Sorry, I'm a bitch but I don't care for most of these. The reason I don't take these shows seriously is because they obviously don't take the work seriously. "It's just a web soap." They all seem to be built on lack of characterization versus plot, or both at once, with whiplash pacing straight out of Ellen Wheeler's GL, and shitty unsigned-band folk rock music. Venice
expects people to pay $10 a pop for Otalia fan service and no real plot - whatever. Gotham
actually bothers to establish a character in the premiere (Michael Park's character, on the phone), but follows it up with terrible sound, production, and storytelling in the second episode.
Look at Gotham.
Why would Margaret Reed's character (whoever she is - nice job on the introductions) kiss Michael Park full-on in the middle of a crowded room where they are at the center of the action and Maeve Kinkead (whoever she's supposed to be) is giving a speech for charity? These shows approach their limited timeframe and budget as though they can still write for a 60-minute network soap opera, so they speed through 60 minutes worth of plot, plot, plot beats that would only work organically on an hour show and stage things that you can only effectively stage with real money - for example, on a regular soap, you'd set things up, show the charity function, then Park and Reed would eventually kiss in the shadows in the background, glimpsed by Martha Byrne onstage, and soon thereafter Martha would try to leave. Fine. But on an episode that is only 6 minutes long
with limited space, what happens when you try to apply network quality is you've only got about 4 minutes of content, you've got that terrible, cheesy opening with the weird angles and lame voice-over, Park enters the party, the party starts, Maeve begins her speech, Park and Reed kiss for no reason in front of everyone (probably because there was nowhere else to put them), no one acknowledges it, Martha says a few words and immediately leaves. What? How does this remotely resemble real life activity, or even any credible daytime soap? Where are the character beats versus plot? I was embarrassed for Byrne, Park, and Lisa Brown, who supposedly wrote this. Many of these concepts are fine - it's how they are done that is terrible. It's like they all belong to an Ellen Wheeler cult and think no one will notice they are shoving too much plot into a tiny episode if we are bombarded with music, camerawork and bad slow-motion. How can I begin to care about Richard and Catherine (are those their names?) if there is no characterization? Slow-motion is not characterization. Music is not characterization.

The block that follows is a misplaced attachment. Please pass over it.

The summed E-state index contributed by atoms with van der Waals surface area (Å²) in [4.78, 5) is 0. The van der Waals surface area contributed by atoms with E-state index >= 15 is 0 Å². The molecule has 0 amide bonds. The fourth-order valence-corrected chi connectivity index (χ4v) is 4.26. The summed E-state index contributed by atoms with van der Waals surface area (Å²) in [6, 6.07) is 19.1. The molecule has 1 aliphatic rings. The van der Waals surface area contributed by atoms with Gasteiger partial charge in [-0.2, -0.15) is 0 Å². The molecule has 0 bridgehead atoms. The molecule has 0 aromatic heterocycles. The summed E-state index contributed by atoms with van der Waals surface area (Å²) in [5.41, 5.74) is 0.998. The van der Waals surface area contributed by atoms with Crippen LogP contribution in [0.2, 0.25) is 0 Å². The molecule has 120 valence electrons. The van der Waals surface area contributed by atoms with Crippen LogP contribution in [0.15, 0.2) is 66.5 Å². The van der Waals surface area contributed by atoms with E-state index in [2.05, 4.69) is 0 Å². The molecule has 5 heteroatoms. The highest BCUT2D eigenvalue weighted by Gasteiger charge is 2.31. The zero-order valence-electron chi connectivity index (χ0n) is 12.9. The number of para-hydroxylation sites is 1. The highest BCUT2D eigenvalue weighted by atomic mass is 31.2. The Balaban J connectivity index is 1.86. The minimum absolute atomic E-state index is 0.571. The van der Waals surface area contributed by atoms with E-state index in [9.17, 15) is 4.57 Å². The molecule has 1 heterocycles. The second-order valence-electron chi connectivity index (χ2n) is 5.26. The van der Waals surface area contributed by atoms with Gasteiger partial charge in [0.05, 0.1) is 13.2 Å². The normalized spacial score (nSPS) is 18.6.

episode 2 made Venice
look good but I didn't care for that either. Unlike Gotham,
it managed to do a somewhat in-depth two-character scene with the leads, which is extremely important, but we don't know who they are or what they want, and no, I don't care that they played Otalia. The focus seemed to be "OMFG they're finally kissing squee." Who cares? GL's over. These characters are not Otalia, yet we're expected to just shake it off and pretend they are since this show is totally marketed to that fanbase, and just take their characterization from GL and run with it here, in lieu of making the writers actually write material for new people. Maybe I'm being unfair to it and it will branch out in new directions soon. It's still better than Gotham.
For me, it's not enough that these things are a labor of love, everyone's working so hard for so little - well, okay, but then you have to put on a good show. It's not an excuse. I've heard Byrne and Brown talk and talk and talk about how daytime has lost its way and how they understand the fundamentals of soap opera, and then they put out Gotham.
What is that? If this is "the future of the genre" it had better start improving damn fast. The first episode of Claire Labine's Ryan's Hope
was only about 13-15 minutes long without commercials, and that had both character and plot, and that was in 1975. I personally think all websoap episodes should be at least 15 minutes, but if you're going to cut that in half or thirds, then you'd better have something really valid to deliver, in terms of both characters and story, not half a loaf or a mishmash. I say start with simple, one or two-character scenes, or introduce a family in one pop as a group, and do that for a while in 3-6 minute shows, just introducing people to us, slowly, without PLOT PLOT PLOT or cheating with crappy music or longing looks or "well, this person played X on Soap Y, so just pretend it's them." Then you can build stories. Style will not carry the day. You'd think these people's experiences on a variety of cancelled soap operas would've proved that. No one's going to watch a cut-rate version of The Hills
on YouTube with bad sound when they can get a better quality Hills
I'm sorry if I sound cruel about these shows, but it's because I genuinely want the genre to succeed and thrive that I'm critical. I just feel the creators' aspirations and talk does not in any way match their product.
Edited by jase-bot, Dec 12, 2009 @ 1:40 PM.